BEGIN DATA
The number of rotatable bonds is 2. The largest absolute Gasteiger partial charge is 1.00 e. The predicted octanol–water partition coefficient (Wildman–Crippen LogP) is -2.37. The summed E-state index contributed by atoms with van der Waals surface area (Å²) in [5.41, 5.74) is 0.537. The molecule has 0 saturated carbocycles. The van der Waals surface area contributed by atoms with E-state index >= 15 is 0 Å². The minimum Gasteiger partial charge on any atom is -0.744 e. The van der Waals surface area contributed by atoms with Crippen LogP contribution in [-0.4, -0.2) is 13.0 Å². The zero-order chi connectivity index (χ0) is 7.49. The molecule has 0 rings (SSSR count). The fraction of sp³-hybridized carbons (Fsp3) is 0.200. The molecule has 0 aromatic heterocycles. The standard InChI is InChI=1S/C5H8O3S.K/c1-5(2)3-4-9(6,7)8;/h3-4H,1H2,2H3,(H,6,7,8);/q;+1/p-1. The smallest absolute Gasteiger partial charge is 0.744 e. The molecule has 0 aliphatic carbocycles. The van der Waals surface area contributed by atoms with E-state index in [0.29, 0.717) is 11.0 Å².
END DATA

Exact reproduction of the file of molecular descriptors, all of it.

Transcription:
The number of rotatable bonds is 2. The largest absolute Gasteiger partial charge is 1.00 e. The predicted octanol–water partition coefficient (Wildman–Crippen LogP) is -2.37. The summed E-state index contributed by atoms with van der Waals surface area (Å²) in [5.41, 5.74) is 0.537. The molecule has 0 saturated carbocycles. The van der Waals surface area contributed by atoms with E-state index >= 15 is 0 Å². The minimum Gasteiger partial charge on any atom is -0.744 e. The van der Waals surface area contributed by atoms with Crippen LogP contribution in [-0.4, -0.2) is 13.0 Å². The zero-order chi connectivity index (χ0) is 7.49. The molecule has 0 rings (SSSR count). The fraction of sp³-hybridized carbons (Fsp3) is 0.200. The molecule has 0 aromatic heterocycles. The standard InChI is InChI=1S/C5H8O3S.K/c1-5(2)3-4-9(6,7)8;/h3-4H,1H2,2H3,(H,6,7,8);/q;+1/p-1. The smallest absolute Gasteiger partial charge is 0.744 e. The molecule has 0 aliphatic carbocycles. The van der Waals surface area contributed by atoms with E-state index in [0.29, 0.717) is 11.0 Å².